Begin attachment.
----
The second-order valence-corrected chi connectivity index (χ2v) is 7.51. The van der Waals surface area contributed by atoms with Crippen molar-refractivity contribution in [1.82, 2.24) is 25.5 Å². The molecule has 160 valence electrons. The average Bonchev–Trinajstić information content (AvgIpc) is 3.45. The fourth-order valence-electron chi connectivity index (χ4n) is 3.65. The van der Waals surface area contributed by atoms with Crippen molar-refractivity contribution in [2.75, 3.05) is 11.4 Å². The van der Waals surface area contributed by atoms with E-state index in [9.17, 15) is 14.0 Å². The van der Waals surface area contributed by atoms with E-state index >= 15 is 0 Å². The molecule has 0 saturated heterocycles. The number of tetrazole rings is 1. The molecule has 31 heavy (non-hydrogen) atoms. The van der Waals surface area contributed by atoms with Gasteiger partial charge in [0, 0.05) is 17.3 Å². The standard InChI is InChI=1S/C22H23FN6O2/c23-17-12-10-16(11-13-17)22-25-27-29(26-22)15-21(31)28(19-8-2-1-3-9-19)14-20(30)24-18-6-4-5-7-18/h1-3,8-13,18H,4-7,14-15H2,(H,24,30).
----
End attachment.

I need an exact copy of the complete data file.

The second-order valence-corrected chi connectivity index (χ2v) is 7.51. The van der Waals surface area contributed by atoms with Crippen molar-refractivity contribution in [1.82, 2.24) is 25.5 Å². The molecule has 160 valence electrons. The average Bonchev–Trinajstić information content (AvgIpc) is 3.45. The fourth-order valence-electron chi connectivity index (χ4n) is 3.65. The van der Waals surface area contributed by atoms with Crippen molar-refractivity contribution in [2.75, 3.05) is 11.4 Å². The van der Waals surface area contributed by atoms with E-state index in [9.17, 15) is 14.0 Å². The van der Waals surface area contributed by atoms with E-state index >= 15 is 0 Å². The molecule has 0 saturated heterocycles. The number of tetrazole rings is 1. The molecule has 31 heavy (non-hydrogen) atoms. The van der Waals surface area contributed by atoms with Gasteiger partial charge in [0, 0.05) is 17.3 Å². The standard InChI is InChI=1S/C22H23FN6O2/c23-17-12-10-16(11-13-17)22-25-27-29(26-22)15-21(31)28(19-8-2-1-3-9-19)14-20(30)24-18-6-4-5-7-18/h1-3,8-13,18H,4-7,14-15H2,(H,24,30).